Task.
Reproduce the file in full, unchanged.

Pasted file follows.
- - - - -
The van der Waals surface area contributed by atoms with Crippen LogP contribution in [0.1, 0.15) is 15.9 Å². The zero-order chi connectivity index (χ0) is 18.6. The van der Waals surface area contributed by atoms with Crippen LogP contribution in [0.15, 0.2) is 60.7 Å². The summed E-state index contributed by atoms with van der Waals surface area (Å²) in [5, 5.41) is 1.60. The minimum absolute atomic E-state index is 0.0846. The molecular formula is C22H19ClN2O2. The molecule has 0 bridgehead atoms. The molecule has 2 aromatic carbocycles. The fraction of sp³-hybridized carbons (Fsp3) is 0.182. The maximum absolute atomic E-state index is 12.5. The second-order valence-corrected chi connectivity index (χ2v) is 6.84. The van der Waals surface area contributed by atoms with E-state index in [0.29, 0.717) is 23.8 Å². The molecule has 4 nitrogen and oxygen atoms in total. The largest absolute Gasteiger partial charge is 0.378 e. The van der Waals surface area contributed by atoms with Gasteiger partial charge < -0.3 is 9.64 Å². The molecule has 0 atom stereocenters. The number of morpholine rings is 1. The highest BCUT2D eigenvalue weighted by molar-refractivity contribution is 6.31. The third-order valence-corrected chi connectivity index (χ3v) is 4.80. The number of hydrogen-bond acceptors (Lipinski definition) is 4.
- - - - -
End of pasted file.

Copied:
The van der Waals surface area contributed by atoms with Crippen LogP contribution in [0.1, 0.15) is 15.9 Å². The zero-order chi connectivity index (χ0) is 18.6. The van der Waals surface area contributed by atoms with Crippen LogP contribution in [0.15, 0.2) is 60.7 Å². The summed E-state index contributed by atoms with van der Waals surface area (Å²) in [5, 5.41) is 1.60. The minimum absolute atomic E-state index is 0.0846. The molecular formula is C22H19ClN2O2. The molecule has 0 bridgehead atoms. The molecule has 2 aromatic carbocycles. The fraction of sp³-hybridized carbons (Fsp3) is 0.182. The maximum absolute atomic E-state index is 12.5. The second-order valence-corrected chi connectivity index (χ2v) is 6.84. The van der Waals surface area contributed by atoms with E-state index in [0.29, 0.717) is 23.8 Å². The molecule has 4 nitrogen and oxygen atoms in total. The largest absolute Gasteiger partial charge is 0.378 e. The van der Waals surface area contributed by atoms with Gasteiger partial charge < -0.3 is 9.64 Å². The molecule has 0 atom stereocenters. The number of morpholine rings is 1. The highest BCUT2D eigenvalue weighted by molar-refractivity contribution is 6.31. The third-order valence-corrected chi connectivity index (χ3v) is 4.80. The number of hydrogen-bond acceptors (Lipinski definition) is 4.